If you’ve ever sat down to enjoy a spot of daytime television, you’ll know that the PPI problem is still yet to blow over. In fact, even in 2014, years after the incident came to public attention, the Financial Ombudsman receives thousands of complaints about PPI misselling every week. In March 2014, the Ombusdman was getting 1000 calls a day from callers complaining about PPI misselling. Overall, 2014 has seen 399,393 complaints. The scale of the scandal is huge and ongoing.  Only this month (July 2014) the banks have again been hit with accusations of mis-selling on a scale which has lead many industry commentators to brandish this latest development as “the next PPI scandal”.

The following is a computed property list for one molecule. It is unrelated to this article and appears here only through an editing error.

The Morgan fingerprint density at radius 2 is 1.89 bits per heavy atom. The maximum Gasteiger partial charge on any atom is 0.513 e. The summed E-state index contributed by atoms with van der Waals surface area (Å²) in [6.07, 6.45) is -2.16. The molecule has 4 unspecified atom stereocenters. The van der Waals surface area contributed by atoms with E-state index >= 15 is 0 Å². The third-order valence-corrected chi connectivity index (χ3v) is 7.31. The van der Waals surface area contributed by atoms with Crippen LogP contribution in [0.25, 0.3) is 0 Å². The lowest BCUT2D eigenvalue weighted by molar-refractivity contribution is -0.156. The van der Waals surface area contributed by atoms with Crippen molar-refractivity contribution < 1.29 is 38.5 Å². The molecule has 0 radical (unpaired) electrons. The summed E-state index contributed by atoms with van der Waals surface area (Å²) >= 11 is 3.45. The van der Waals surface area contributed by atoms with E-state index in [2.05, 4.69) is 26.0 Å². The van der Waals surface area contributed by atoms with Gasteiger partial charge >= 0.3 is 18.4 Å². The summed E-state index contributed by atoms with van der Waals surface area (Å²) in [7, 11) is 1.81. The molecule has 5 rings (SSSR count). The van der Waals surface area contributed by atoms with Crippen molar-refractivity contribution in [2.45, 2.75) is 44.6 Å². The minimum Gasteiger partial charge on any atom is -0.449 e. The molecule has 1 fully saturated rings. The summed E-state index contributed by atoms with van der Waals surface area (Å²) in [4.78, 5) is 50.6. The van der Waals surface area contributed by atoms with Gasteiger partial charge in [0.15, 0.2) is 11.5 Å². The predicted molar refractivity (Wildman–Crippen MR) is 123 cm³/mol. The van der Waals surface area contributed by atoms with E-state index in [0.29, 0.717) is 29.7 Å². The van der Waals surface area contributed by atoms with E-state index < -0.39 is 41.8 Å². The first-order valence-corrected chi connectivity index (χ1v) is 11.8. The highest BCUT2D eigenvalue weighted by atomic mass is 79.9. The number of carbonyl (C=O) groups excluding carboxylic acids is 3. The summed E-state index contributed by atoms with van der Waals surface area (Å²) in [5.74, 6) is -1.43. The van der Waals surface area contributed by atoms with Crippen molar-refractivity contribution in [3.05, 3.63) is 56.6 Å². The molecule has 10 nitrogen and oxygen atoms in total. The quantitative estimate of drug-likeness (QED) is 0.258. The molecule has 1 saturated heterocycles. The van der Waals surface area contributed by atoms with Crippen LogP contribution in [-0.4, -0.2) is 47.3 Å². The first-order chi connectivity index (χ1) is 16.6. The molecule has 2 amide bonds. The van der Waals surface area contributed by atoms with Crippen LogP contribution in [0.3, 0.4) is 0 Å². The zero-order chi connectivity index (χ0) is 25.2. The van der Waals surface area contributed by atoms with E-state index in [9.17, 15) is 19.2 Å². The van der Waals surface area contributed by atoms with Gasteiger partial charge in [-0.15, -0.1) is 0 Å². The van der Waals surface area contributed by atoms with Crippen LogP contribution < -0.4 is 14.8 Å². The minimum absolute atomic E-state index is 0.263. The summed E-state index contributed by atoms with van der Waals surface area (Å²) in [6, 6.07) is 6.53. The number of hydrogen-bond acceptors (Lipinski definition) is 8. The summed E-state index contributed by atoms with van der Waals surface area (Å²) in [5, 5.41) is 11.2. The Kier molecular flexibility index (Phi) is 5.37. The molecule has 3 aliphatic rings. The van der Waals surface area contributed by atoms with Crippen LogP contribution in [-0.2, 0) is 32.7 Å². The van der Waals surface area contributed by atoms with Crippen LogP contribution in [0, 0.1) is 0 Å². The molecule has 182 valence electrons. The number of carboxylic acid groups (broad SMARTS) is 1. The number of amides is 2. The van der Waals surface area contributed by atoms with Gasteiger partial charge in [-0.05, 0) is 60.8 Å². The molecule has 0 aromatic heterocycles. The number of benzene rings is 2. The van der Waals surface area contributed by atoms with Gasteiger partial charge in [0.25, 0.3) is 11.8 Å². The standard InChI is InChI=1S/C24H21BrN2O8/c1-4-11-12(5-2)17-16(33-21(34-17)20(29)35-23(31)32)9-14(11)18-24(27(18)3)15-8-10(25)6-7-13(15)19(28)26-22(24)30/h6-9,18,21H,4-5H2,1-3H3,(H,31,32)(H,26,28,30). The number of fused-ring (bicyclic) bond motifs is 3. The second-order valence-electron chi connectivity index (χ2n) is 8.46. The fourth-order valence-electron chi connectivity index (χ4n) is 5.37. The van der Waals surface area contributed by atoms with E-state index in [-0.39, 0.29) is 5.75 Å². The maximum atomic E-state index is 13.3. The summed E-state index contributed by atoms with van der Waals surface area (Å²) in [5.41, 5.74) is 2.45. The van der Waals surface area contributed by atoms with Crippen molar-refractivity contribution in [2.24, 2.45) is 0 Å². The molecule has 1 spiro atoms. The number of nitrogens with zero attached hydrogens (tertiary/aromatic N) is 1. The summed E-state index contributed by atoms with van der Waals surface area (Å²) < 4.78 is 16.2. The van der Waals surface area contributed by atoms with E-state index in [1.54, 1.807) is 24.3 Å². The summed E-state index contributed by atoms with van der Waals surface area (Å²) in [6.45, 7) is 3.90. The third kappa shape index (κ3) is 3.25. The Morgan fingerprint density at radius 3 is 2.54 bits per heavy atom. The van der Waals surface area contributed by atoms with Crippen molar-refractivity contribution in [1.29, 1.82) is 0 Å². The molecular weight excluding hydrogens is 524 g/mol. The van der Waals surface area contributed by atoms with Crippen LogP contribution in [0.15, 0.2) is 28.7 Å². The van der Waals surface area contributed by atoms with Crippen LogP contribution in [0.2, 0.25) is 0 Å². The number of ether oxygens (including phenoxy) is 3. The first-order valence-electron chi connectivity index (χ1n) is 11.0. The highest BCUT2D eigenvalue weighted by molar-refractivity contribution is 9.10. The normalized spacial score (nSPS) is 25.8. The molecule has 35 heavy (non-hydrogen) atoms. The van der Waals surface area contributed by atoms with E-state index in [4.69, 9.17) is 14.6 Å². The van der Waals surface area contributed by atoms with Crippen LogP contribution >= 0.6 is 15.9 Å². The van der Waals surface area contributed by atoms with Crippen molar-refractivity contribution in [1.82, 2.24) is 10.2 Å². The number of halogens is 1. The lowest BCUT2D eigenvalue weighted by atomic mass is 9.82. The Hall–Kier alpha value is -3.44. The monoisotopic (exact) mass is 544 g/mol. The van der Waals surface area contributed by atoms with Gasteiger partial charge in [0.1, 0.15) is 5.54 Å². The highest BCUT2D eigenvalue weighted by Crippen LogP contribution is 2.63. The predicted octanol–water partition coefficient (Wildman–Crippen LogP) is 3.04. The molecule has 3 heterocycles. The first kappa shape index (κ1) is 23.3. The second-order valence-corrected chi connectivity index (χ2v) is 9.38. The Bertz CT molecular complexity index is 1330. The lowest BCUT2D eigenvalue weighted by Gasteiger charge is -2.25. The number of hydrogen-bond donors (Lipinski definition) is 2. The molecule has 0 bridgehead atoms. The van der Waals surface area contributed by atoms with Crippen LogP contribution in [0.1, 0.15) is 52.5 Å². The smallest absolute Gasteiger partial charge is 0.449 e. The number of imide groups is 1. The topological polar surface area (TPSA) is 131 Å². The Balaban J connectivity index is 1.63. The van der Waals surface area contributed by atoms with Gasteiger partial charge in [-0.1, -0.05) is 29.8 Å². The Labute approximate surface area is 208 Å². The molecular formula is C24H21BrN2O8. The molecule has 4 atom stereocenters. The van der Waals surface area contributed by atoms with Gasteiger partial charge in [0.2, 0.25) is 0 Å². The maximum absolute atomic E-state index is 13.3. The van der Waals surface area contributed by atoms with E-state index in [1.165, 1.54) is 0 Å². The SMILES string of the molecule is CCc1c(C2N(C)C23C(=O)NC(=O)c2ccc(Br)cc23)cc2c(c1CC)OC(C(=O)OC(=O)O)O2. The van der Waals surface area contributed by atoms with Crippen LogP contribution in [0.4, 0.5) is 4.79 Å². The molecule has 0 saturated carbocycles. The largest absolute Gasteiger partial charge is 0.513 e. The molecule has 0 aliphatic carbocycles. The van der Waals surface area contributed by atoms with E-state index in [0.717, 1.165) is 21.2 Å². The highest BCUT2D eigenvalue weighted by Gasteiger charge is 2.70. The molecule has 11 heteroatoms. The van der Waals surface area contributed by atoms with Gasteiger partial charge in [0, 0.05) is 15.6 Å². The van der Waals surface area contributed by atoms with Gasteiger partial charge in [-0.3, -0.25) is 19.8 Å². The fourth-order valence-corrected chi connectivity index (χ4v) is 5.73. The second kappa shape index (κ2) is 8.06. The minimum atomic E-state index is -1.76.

In the face of these figures and developments, payday lending problems pale in comparison. Yes, mistakes are made, but the level of attention these lenders receive for relatively harmless infractions seems to be grossly out of proportion with the actual harm done. It may still be early doors, but in 2014, the total number of complaints received by the Financial Ombudsman about all payday lenders amounted to just 794 individual issues.

Who cares?

The press and the church are at the forefront of the tirade of venom poured onto payday lenders. Yes, the industry has a less-than-shiny reputation but, as of April 2014, the whole industry has been under the strong arm of the Financial Conduct Authority (FCA) who took over from the weak-willed OFT to instil better regulation into a fledgling sector.

It’s clear that the short term lending industry is far from perfect. But, for a very young sector, it’s still largely unregulated and feeling its way towards better practice. When the FCA came on board, many less-than-scrupulous lenders ran for the hills. Meanwhile, other  have chosen to stay and fight to be able to provide short term finance to those who want it, understand it and can afford it.